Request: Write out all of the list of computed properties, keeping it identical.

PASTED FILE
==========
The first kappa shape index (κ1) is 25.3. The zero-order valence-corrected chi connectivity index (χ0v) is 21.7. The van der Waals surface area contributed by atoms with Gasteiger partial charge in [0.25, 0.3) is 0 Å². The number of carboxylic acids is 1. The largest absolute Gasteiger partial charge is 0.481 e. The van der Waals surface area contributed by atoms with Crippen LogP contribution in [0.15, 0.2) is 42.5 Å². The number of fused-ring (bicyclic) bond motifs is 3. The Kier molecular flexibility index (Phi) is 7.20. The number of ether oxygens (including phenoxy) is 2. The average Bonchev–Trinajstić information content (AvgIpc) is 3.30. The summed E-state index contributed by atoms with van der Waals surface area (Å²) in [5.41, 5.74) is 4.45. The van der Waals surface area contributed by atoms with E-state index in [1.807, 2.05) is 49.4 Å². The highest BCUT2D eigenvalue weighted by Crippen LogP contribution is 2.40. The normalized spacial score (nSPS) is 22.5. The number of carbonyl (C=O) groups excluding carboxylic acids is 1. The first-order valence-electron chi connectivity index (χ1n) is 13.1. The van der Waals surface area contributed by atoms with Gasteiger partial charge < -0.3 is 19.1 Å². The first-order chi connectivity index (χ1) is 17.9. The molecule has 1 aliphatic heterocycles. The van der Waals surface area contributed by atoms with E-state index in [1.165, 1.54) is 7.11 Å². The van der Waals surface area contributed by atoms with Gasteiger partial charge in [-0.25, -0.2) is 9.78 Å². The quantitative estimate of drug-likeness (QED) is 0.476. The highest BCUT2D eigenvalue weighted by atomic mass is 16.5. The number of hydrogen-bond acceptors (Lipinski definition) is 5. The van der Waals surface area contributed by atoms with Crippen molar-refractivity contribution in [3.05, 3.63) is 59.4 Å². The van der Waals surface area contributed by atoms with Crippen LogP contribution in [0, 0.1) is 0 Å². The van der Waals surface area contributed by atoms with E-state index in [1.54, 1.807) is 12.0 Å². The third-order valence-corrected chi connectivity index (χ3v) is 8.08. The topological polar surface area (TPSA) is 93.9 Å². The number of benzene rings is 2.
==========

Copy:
The first kappa shape index (κ1) is 25.3. The zero-order valence-corrected chi connectivity index (χ0v) is 21.7. The van der Waals surface area contributed by atoms with Gasteiger partial charge in [0.25, 0.3) is 0 Å². The number of carboxylic acids is 1. The largest absolute Gasteiger partial charge is 0.481 e. The van der Waals surface area contributed by atoms with Crippen LogP contribution in [0.15, 0.2) is 42.5 Å². The number of fused-ring (bicyclic) bond motifs is 3. The Kier molecular flexibility index (Phi) is 7.20. The number of ether oxygens (including phenoxy) is 2. The average Bonchev–Trinajstić information content (AvgIpc) is 3.30. The summed E-state index contributed by atoms with van der Waals surface area (Å²) in [5.41, 5.74) is 4.45. The van der Waals surface area contributed by atoms with E-state index in [1.807, 2.05) is 49.4 Å². The highest BCUT2D eigenvalue weighted by Crippen LogP contribution is 2.40. The normalized spacial score (nSPS) is 22.5. The number of carbonyl (C=O) groups excluding carboxylic acids is 1. The first-order valence-electron chi connectivity index (χ1n) is 13.1. The van der Waals surface area contributed by atoms with Gasteiger partial charge < -0.3 is 19.1 Å². The first-order chi connectivity index (χ1) is 17.9. The molecule has 1 aliphatic heterocycles. The van der Waals surface area contributed by atoms with E-state index in [1.165, 1.54) is 7.11 Å². The van der Waals surface area contributed by atoms with Gasteiger partial charge in [-0.25, -0.2) is 9.78 Å². The quantitative estimate of drug-likeness (QED) is 0.476. The highest BCUT2D eigenvalue weighted by atomic mass is 16.5. The number of hydrogen-bond acceptors (Lipinski definition) is 5. The van der Waals surface area contributed by atoms with Crippen molar-refractivity contribution in [3.05, 3.63) is 59.4 Å². The van der Waals surface area contributed by atoms with Crippen LogP contribution in [0, 0.1) is 0 Å². The van der Waals surface area contributed by atoms with E-state index in [1.54, 1.807) is 12.0 Å². The third-order valence-corrected chi connectivity index (χ3v) is 8.08. The topological polar surface area (TPSA) is 93.9 Å². The number of benzene rings is 2.